His fellow-passengers on the top of the car saw an absorbed middle-aged gentleman who seemed to have something the matter with his bronchial tubes. They could not guess at the tortured soul. The decision was coming nearer, the alternatives loomed up dark and inevitable. On one side was submission to ignominy, on the other a return to that place which he detested, and yet loathed himself for detesting. "It seems I'm not likely to have much peace either way," he reflected dismally.
How the conflict would have ended had it continued on these lines I cannot say. The soul of Mr. McCunn was being assailed by moral and metaphysical adversaries with which he had not been trained to deal. But suddenly it leapt from negatives to positives. He saw the face of the girl in the shuttered House, so fair and young and yet so haggard. It seemed to be appealing to him to rescue it from a great loneliness and fear. Yes, he had been right, it had a strange look of his Janet— the wide-open eyes, the solemn mouth. What was to become of that child if he failed her in her need?
Now Dickson was a practical man, and this view of the case brought him into a world which he understood. "It's fair ridiculous," he reflected. "Nobody there to take a grip of things. Just a wheen Gorbals keelies and the lad Heritage. Not a business man among the lot."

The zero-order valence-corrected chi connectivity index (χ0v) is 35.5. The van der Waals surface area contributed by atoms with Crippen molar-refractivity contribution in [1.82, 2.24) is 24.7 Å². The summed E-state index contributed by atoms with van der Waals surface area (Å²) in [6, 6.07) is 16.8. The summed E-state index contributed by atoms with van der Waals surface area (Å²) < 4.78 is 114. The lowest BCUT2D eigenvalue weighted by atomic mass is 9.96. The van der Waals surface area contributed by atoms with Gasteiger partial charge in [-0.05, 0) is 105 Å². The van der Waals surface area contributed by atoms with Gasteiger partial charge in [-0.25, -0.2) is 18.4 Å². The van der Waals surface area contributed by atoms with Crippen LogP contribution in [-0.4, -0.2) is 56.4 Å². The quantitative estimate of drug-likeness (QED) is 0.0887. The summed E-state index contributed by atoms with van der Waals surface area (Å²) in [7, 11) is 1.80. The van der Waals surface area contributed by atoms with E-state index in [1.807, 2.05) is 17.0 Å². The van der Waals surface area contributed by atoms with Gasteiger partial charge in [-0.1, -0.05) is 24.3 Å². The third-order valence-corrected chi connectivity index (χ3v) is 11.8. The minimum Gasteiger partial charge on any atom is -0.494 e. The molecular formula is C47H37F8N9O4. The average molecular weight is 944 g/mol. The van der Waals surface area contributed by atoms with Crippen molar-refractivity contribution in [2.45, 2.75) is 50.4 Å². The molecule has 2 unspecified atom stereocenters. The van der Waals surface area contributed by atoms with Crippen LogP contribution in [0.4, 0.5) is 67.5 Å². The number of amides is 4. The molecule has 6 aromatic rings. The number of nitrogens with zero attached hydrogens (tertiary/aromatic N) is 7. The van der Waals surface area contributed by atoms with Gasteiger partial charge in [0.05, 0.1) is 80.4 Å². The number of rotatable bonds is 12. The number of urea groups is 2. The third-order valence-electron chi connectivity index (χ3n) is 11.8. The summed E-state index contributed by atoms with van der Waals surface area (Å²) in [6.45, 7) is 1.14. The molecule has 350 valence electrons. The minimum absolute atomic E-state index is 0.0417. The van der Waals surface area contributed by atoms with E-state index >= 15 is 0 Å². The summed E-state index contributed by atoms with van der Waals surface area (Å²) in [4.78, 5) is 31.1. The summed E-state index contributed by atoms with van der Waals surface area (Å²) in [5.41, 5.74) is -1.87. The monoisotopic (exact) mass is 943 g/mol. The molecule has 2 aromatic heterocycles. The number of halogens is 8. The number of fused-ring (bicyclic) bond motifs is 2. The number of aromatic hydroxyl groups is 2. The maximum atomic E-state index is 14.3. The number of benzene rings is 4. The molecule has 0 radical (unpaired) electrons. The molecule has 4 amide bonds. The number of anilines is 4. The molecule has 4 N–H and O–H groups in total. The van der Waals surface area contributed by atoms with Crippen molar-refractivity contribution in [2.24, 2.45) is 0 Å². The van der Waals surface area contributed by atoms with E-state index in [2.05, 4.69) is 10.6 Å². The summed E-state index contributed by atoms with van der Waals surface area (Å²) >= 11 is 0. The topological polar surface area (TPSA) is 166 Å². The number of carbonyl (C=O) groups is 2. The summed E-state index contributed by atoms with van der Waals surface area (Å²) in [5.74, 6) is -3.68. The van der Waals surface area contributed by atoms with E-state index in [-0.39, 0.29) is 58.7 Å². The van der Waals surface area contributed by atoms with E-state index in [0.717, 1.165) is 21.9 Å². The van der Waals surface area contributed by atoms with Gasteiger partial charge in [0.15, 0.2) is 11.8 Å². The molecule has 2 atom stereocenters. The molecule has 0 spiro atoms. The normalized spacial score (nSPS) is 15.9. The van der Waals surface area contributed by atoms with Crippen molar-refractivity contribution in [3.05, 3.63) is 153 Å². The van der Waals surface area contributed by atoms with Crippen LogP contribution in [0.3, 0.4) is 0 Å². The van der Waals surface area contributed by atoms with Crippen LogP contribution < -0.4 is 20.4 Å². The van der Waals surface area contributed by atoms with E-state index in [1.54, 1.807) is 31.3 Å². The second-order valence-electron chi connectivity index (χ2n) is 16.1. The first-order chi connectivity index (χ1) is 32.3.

The alternatives, which hove before him like two great banks of cloud, were altering their appearance. One was becoming faint and tenuous; the other, solid as ever, was just a shade less black. He lifted his eyes and saw in the near distance the corner of the road which led to his home. "I must decide before I reach that corner," he told himself.
Then his mind became apathetic. He began to whistle dismally through his teeth, watching the corner as it came nearer. The car stopped with a jerk. "I'll go back," he said aloud, clambering down the steps. The truth was he had decided five minutes before when he first saw Janet's face.
He walked briskly to his house, entirely refusing to waste any more energy on reflection. "This is a business proposition," he told himself, "and I'm going to handle it as sich." Tibby was surprised to see him and offered him tea in vain. "I'm just back for a few minutes. Let's see the letters."
There was one from his wife. She proposed to stay another week at the Neuk Hydropathic and suggested that he might join her and bring her home. He sat down and wrote a long affectionate reply, declining, but expressing his delight that she was soon returning. "That's very likely the last time Mamma will hear from me," he reflected, but—oddly enough—without any great fluttering of the heart.
Then he proceeded to be furiously busy. He sent out Tibby to buy another knapsack and to order a cab and to cash a considerable cheque. In the knapsack he packed a fresh change of clothing and the new safety razor, but no books, for he was past the need of them. That done, he drove to his solicitors.